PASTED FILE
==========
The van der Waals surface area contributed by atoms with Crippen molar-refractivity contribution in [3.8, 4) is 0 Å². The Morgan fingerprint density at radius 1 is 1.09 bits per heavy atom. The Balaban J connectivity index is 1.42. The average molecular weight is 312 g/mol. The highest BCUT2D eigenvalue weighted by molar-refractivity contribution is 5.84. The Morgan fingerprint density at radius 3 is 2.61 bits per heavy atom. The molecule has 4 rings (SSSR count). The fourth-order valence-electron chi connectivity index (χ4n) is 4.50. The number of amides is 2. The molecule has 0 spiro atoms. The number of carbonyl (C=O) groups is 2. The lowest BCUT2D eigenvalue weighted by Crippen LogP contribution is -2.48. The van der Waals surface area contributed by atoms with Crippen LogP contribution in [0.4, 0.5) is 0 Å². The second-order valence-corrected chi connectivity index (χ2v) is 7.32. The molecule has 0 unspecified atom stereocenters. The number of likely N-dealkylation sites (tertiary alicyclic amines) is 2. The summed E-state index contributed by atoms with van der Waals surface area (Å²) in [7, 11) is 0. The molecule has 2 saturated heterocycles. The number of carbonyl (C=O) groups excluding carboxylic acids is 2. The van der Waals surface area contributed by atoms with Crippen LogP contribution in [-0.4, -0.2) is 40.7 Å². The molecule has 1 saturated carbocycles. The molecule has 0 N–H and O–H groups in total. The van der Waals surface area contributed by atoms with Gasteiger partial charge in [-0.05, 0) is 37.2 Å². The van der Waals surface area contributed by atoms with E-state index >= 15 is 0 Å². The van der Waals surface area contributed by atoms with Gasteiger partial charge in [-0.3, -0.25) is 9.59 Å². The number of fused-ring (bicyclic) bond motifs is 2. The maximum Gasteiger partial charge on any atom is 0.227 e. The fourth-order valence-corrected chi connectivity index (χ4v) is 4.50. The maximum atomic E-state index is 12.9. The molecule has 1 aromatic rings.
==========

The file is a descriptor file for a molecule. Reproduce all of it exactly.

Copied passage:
The van der Waals surface area contributed by atoms with Crippen molar-refractivity contribution in [3.8, 4) is 0 Å². The Morgan fingerprint density at radius 1 is 1.09 bits per heavy atom. The Balaban J connectivity index is 1.42. The average molecular weight is 312 g/mol. The highest BCUT2D eigenvalue weighted by molar-refractivity contribution is 5.84. The Morgan fingerprint density at radius 3 is 2.61 bits per heavy atom. The molecule has 4 rings (SSSR count). The fourth-order valence-electron chi connectivity index (χ4n) is 4.50. The number of amides is 2. The molecule has 0 spiro atoms. The number of carbonyl (C=O) groups is 2. The lowest BCUT2D eigenvalue weighted by Crippen LogP contribution is -2.48. The van der Waals surface area contributed by atoms with Crippen LogP contribution in [0.4, 0.5) is 0 Å². The second-order valence-corrected chi connectivity index (χ2v) is 7.32. The molecule has 0 unspecified atom stereocenters. The number of likely N-dealkylation sites (tertiary alicyclic amines) is 2. The summed E-state index contributed by atoms with van der Waals surface area (Å²) in [7, 11) is 0. The molecule has 2 saturated heterocycles. The number of carbonyl (C=O) groups excluding carboxylic acids is 2. The van der Waals surface area contributed by atoms with Crippen LogP contribution in [-0.4, -0.2) is 40.7 Å². The molecule has 1 saturated carbocycles. The molecule has 0 N–H and O–H groups in total. The van der Waals surface area contributed by atoms with Gasteiger partial charge in [-0.05, 0) is 37.2 Å². The van der Waals surface area contributed by atoms with E-state index >= 15 is 0 Å². The van der Waals surface area contributed by atoms with Gasteiger partial charge in [-0.3, -0.25) is 9.59 Å². The number of fused-ring (bicyclic) bond motifs is 2. The maximum Gasteiger partial charge on any atom is 0.227 e. The fourth-order valence-corrected chi connectivity index (χ4v) is 4.50. The maximum atomic E-state index is 12.9. The molecule has 1 aromatic rings.